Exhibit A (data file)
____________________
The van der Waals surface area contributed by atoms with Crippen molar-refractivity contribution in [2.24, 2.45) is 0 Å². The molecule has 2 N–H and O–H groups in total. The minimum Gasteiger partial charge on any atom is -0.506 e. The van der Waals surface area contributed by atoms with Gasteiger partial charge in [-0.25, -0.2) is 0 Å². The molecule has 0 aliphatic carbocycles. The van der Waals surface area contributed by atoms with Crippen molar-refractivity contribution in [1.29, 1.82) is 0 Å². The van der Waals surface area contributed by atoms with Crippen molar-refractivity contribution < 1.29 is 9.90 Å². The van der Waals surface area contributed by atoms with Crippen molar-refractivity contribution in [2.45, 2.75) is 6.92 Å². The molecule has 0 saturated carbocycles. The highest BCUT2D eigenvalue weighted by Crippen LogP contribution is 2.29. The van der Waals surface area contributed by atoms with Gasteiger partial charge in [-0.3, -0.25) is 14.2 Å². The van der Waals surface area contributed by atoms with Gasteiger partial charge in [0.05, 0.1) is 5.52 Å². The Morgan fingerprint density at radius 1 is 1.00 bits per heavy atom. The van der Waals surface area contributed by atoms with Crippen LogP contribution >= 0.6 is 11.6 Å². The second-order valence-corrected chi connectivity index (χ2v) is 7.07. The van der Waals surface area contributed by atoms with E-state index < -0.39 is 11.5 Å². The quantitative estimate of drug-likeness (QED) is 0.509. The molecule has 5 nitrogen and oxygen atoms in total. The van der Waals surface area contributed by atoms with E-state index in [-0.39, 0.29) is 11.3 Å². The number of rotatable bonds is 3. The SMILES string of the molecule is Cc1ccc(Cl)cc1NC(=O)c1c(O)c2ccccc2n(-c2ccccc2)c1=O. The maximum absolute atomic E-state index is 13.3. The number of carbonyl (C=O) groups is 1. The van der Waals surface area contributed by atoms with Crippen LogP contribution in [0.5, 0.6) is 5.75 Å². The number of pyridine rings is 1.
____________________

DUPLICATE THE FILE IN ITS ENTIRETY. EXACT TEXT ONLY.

The van der Waals surface area contributed by atoms with Crippen molar-refractivity contribution in [2.24, 2.45) is 0 Å². The molecule has 2 N–H and O–H groups in total. The minimum Gasteiger partial charge on any atom is -0.506 e. The van der Waals surface area contributed by atoms with Gasteiger partial charge in [-0.25, -0.2) is 0 Å². The molecule has 0 aliphatic carbocycles. The van der Waals surface area contributed by atoms with Crippen molar-refractivity contribution in [1.29, 1.82) is 0 Å². The van der Waals surface area contributed by atoms with Crippen molar-refractivity contribution < 1.29 is 9.90 Å². The van der Waals surface area contributed by atoms with Crippen molar-refractivity contribution in [2.45, 2.75) is 6.92 Å². The molecule has 0 saturated carbocycles. The highest BCUT2D eigenvalue weighted by Crippen LogP contribution is 2.29. The van der Waals surface area contributed by atoms with Gasteiger partial charge in [-0.3, -0.25) is 14.2 Å². The van der Waals surface area contributed by atoms with Gasteiger partial charge in [0.05, 0.1) is 5.52 Å². The Morgan fingerprint density at radius 1 is 1.00 bits per heavy atom. The van der Waals surface area contributed by atoms with Crippen LogP contribution >= 0.6 is 11.6 Å². The second-order valence-corrected chi connectivity index (χ2v) is 7.07. The van der Waals surface area contributed by atoms with E-state index < -0.39 is 11.5 Å². The quantitative estimate of drug-likeness (QED) is 0.509. The molecule has 5 nitrogen and oxygen atoms in total. The van der Waals surface area contributed by atoms with E-state index in [-0.39, 0.29) is 11.3 Å². The number of rotatable bonds is 3. The SMILES string of the molecule is Cc1ccc(Cl)cc1NC(=O)c1c(O)c2ccccc2n(-c2ccccc2)c1=O. The maximum absolute atomic E-state index is 13.3. The number of carbonyl (C=O) groups is 1. The van der Waals surface area contributed by atoms with Crippen LogP contribution in [0.5, 0.6) is 5.75 Å². The number of pyridine rings is 1.